A Question For Martin Dinan

How can higher education institutions support student veterans?

By AGB    //    Volume 27,  Number 4   //    July/August 2019

More than a decade after passage of the Post-9/11 G.I. Bill, how well are colleges and universities serving student veterans? Trusteeship asked retired army colonel and combat veteran Martin Dinan, the director of veteran recruitment and enrollment at the College of Saint Rose, to discuss the special needs of these students and the role of boards in ensuring that their institutions provide adequate support.

What have student veterans contributed to the educational environment at your institution?

Student veterans, for the most part, bring a strong work ethic and maturity to the classroom. Additionally, they are committed to the goals they have set for themselves. Thanks to their military experiences they are committed to mission success, and they view earning their degrees as a mission. They also enrich their fellow students’ experiences by sharing their stories. At Saint Rose we’ve seen student veterans contribute by becoming involved in other areas of campus life—for example, student affairs, volunteerism, and community events.

What are the key resources boards can provide to help their institutions achieve a high level of support for student veterans?

The key resources for boards to pursue to support their student veteran community are vast. First, I recommend they set aside space for their student veterans. This provides student veterans and students who are military family members a community and a place to be themselves. The president of our college, Carolyn J. Stefanco, recognized this as soon as she arrived at Saint Rose, and we have had generous donor support, including from the Massry Family, two members of whom serve on our board of trustees. Last fall, just a few years after we dedicated the Veteran Center at Saint Rose, we opened our first residence hall exclusively for student veterans.

Additionally, boards should support the employment of a single point of contact on their campus for all things “veteran.” Numerous surveys reveal that veterans grow frustrated when support for them on campus is lacking. Preferably, this single point of contact would be a veteran or military family member who is passionate about servicing this unique population and understands the needs of this group. In Spring 2018 at Saint Rose, we invested in a second staff member to assist with veteran enrollment at Saint Rose, and like me, he is an army veteran.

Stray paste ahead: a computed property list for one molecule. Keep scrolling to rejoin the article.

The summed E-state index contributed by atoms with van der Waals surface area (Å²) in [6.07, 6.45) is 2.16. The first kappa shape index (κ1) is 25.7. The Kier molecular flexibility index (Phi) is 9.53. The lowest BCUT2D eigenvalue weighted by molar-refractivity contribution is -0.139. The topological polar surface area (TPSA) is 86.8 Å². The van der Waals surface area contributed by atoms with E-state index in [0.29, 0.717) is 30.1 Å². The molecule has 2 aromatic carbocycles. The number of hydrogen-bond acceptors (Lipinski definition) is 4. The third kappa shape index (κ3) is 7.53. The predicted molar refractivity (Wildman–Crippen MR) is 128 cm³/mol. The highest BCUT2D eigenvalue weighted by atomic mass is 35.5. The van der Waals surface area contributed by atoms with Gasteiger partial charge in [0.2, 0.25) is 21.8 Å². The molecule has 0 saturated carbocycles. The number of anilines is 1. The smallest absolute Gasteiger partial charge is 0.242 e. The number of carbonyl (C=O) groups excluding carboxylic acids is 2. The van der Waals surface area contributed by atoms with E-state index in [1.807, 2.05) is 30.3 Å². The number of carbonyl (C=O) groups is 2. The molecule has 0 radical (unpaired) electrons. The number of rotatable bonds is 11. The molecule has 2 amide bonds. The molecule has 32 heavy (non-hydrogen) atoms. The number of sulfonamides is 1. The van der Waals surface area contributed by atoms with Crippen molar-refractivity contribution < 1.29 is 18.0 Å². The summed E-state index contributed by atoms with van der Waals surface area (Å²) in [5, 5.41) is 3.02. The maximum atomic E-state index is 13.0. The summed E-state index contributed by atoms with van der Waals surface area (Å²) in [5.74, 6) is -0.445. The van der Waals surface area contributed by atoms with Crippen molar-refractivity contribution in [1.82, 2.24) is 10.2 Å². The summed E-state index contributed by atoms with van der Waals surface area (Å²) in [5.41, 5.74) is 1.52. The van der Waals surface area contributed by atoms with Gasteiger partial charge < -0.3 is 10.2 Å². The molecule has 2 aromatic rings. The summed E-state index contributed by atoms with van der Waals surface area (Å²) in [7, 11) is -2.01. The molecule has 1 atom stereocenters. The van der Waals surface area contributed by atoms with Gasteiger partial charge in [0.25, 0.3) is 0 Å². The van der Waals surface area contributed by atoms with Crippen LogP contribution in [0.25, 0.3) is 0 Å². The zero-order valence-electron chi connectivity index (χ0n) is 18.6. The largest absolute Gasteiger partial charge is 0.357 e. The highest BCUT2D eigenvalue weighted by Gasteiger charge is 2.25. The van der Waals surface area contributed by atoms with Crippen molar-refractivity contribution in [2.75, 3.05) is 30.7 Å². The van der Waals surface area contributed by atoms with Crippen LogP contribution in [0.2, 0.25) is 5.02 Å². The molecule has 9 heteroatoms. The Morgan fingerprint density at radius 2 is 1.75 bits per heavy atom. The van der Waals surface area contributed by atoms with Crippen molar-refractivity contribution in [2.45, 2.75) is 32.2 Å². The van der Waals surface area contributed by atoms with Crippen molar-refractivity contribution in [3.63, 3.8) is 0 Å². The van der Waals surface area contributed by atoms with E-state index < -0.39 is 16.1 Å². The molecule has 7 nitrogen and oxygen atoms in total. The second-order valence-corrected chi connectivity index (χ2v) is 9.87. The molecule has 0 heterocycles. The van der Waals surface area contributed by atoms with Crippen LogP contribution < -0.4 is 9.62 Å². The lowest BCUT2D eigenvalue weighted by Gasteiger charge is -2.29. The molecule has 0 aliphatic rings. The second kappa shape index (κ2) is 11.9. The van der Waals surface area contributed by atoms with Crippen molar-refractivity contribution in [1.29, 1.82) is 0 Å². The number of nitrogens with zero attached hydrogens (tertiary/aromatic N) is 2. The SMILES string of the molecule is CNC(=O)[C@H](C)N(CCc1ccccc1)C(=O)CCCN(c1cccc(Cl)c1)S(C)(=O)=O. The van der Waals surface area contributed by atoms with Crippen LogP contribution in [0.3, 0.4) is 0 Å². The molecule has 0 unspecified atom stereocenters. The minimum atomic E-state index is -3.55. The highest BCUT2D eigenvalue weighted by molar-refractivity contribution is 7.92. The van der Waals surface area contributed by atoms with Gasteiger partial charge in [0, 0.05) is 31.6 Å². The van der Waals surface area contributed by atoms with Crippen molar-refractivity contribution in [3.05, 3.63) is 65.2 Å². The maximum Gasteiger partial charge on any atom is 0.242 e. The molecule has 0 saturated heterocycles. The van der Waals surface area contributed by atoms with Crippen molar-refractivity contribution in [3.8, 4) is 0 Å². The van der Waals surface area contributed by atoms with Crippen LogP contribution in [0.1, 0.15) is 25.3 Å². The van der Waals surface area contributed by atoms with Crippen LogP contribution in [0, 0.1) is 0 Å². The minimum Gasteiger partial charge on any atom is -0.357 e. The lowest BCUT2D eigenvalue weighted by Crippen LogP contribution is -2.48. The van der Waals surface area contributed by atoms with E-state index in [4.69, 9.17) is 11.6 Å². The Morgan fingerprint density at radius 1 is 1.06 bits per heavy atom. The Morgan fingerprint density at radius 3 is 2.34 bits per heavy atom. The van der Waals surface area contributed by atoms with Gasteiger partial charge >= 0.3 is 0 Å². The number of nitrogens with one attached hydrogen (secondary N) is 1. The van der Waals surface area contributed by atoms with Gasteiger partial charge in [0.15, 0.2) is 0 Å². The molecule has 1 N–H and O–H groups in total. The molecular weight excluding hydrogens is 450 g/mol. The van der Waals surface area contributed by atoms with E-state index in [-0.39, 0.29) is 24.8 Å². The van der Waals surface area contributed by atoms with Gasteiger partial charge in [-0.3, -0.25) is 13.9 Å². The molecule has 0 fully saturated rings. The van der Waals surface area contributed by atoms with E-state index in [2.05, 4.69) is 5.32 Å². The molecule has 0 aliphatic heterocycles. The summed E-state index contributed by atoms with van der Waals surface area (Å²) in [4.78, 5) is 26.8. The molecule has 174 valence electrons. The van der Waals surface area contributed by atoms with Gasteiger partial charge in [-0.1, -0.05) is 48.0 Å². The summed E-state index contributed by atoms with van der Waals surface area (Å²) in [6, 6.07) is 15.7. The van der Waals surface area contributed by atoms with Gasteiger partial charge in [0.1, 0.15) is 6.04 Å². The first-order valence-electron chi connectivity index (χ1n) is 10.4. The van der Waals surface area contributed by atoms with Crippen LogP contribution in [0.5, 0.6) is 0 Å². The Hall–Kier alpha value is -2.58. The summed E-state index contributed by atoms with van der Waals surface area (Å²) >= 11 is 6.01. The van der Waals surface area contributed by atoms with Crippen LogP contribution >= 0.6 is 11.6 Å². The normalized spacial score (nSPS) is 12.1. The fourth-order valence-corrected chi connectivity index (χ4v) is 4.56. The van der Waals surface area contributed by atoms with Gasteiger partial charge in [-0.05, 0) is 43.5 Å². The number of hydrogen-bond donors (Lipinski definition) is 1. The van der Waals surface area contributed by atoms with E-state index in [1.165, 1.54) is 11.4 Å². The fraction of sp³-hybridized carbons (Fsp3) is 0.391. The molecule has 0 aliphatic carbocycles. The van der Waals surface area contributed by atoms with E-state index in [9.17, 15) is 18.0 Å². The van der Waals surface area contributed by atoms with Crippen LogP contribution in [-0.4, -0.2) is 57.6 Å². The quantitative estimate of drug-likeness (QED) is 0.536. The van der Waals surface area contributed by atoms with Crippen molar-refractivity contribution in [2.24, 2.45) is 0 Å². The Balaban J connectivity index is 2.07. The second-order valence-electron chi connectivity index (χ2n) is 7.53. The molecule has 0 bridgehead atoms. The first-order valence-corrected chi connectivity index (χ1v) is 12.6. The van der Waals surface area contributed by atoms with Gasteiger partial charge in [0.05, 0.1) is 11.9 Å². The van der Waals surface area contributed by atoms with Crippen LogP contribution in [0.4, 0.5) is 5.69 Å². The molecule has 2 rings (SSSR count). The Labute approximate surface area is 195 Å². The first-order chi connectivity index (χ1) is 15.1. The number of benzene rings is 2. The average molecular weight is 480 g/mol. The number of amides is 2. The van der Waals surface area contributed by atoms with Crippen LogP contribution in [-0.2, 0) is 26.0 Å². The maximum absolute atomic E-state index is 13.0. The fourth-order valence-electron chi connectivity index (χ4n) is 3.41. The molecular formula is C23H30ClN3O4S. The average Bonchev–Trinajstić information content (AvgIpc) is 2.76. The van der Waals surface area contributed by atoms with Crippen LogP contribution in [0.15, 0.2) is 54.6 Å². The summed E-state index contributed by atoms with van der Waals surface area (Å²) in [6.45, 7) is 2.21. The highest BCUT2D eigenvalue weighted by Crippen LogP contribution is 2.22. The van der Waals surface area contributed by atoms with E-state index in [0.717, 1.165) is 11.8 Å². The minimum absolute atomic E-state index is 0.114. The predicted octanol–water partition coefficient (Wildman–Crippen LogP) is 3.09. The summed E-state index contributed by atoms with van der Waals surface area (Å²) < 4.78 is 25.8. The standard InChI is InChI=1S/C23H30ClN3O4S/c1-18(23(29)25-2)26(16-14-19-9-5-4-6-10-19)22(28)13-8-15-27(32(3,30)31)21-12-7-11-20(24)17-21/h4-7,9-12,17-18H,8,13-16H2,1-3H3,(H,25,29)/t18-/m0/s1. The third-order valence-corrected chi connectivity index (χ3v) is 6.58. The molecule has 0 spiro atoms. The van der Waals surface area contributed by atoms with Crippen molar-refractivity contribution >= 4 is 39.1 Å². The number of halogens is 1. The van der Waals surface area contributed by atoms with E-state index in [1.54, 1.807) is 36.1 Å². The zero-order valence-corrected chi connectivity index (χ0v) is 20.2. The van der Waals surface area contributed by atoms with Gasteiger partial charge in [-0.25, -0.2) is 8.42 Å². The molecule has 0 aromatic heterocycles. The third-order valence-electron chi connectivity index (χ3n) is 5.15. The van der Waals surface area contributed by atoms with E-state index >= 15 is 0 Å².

Boards can also assist by engaging systems or organizations that can partner with their institutions in support of their student veterans and family members. At Saint Rose we have strong relationships with our local VA hospital, our Center for Economic Growth, and the area VFW leadership, among others?

What did the development of a robust veterans education strategy accomplish at the College of Saint Rose?

The academic success of student veterans enriches the overall academic experience of the institution. When I look at the dean’s list each semester, many of my student veterans are listed among the names. A few of those students never saw themselves as college material before, but at Saint Rose we are committed to recognizing the skills, abilities, and potential that is demonstrated through military experience, not just a high school transcript. We recognize that the military often changes and brings out the best in men and women who serve, and those demonstrated abilities are a predictor of their college success.

Lastly, the student veterans program at Saint Rose has assisted student veterans in transition and reintegration into a community that desires and counts on their presence as productive citizens. President Stefanco often talks about how important it is that our institution reflects the face of America. Our service members, veterans, and family members of veterans who come to us as students are a key part of this diversity, and it enriches the educational experiences of all of our students.

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